How Book Reviewing is Changing and Why it Matters

Room 3501 EF, Kansas City Convention Center, Level 3
Friday, February 9, 2024
1:45 pm to 3:00 pm


Like everything in publishing, book reviews are in flux, with mainstream venues reducing reviews in exchange for fawning interviews and book roundups that feel like marketing fluff pieces. This panel of book critics will discuss why they write book reviews, the state of book reviewing today, the need for diversity in book reviewers and in books reviewed, and how criticism can help reshape an often myopic and inequitable industry.

Outline & Supplemental Documents

Event Outline: AWP_24_How_Book_Reviewing_Is_Changing_and_Why_It_Matters.pdf



Alice Stephens is the author of the novel Famous Adopted People; a book reviewer, essayist, and short story writer; cofounder of the Adoptee Literary Festival; facilitator at the Adoptee Voices Writing Group; an editor at Bloom; and a member of the Starlings Collective.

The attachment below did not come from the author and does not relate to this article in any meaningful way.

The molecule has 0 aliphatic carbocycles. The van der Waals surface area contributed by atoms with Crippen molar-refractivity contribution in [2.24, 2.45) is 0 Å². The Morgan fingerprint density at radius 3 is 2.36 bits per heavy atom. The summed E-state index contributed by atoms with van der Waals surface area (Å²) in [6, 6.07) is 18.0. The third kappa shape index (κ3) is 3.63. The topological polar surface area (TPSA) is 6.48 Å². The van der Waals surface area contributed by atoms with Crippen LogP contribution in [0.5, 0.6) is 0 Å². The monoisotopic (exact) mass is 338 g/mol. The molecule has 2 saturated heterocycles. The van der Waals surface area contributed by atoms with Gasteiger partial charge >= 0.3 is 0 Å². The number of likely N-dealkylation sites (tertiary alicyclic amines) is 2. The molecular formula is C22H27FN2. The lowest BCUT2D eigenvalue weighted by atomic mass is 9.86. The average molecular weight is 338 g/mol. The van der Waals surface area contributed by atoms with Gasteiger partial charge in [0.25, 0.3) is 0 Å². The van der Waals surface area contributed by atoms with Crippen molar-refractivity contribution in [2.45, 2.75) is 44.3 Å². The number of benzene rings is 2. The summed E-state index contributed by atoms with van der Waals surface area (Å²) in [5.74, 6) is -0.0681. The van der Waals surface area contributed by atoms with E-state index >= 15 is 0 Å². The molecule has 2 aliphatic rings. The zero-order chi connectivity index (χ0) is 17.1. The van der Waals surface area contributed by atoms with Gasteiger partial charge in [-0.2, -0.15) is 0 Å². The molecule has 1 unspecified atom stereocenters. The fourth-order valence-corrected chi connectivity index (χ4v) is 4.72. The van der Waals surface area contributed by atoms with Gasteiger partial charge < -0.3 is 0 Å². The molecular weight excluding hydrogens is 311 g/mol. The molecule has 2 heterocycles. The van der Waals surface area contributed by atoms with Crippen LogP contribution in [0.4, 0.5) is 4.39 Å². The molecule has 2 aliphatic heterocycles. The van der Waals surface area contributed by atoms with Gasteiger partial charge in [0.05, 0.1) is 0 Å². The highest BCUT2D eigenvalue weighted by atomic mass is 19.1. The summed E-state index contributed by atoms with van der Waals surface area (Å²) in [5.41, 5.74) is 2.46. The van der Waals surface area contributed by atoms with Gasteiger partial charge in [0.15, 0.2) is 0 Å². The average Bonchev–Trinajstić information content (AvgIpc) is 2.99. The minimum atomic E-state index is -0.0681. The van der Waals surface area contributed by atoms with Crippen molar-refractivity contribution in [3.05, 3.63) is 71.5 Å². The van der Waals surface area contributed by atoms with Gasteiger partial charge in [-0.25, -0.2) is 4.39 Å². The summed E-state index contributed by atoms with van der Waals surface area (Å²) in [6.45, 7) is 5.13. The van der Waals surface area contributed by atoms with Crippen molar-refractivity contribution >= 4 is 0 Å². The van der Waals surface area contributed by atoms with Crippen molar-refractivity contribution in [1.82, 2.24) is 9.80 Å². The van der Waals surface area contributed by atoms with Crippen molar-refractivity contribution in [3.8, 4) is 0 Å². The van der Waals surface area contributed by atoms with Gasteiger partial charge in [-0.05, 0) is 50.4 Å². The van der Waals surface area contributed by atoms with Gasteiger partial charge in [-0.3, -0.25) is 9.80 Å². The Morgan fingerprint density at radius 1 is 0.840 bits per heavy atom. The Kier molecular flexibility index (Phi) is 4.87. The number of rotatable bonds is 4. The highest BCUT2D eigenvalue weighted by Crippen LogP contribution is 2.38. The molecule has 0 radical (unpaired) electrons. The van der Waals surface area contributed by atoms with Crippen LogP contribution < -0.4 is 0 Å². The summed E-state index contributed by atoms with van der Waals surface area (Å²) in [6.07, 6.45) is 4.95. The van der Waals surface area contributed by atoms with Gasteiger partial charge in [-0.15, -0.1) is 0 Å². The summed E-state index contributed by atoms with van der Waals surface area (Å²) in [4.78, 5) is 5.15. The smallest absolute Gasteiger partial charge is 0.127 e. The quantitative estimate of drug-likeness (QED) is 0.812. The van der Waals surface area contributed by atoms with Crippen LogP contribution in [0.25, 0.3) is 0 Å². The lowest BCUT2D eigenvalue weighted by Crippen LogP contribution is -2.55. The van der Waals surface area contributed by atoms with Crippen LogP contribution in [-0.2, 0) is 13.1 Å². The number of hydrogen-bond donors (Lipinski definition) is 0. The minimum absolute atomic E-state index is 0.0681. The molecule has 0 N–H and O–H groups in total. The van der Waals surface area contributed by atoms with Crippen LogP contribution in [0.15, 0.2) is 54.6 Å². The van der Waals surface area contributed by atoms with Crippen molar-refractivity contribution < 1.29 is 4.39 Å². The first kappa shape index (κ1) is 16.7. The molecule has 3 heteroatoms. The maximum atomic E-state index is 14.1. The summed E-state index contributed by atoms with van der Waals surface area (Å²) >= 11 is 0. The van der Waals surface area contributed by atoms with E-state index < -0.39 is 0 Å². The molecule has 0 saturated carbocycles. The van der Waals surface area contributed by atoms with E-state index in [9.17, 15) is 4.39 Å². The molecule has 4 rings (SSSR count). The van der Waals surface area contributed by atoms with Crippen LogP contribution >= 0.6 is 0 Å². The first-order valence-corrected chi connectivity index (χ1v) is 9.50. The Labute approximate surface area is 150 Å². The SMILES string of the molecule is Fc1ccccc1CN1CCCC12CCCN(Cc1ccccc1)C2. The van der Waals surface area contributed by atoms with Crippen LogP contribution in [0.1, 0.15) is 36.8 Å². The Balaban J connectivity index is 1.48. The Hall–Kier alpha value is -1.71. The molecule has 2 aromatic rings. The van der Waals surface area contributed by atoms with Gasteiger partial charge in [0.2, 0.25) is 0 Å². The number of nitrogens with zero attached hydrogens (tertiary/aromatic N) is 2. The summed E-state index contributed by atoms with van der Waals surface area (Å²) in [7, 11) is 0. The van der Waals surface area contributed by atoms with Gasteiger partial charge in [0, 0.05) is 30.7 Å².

Martha Anne Toll's debut novel, Three Muses, won the Petrichor Prize and was shortlisted for the Gotham Book Prize. Her second novel, Duet For One is due out spring 2025. She is a frequent book reviewer for NPR Books, the Washington Post, and others. She is on the board of the PEN/Faulkner Foundation.

Ericka Taylor lives in Washington, DC, where she writes fiction, book reviews, and opinion pieces. She is a regular contributor to NPR Books, and her writing has appeared in YES! Media, Willow Springs Magazine, Bloom, and The Millions. She serves on the board of the PEN/Faulkner Foundation.

Tope Folarin is a Nigerian-American writer based in Washington, DC. He serves as the Lannan visiting lecturer in creative writing at Georgetown University and has garnered many awards for his writing, including the Caine Prize for African Writing, and the Whiting Award for Fiction.


February 7–10, 2024
Kansas City, Missouri

Kansas City Convention Center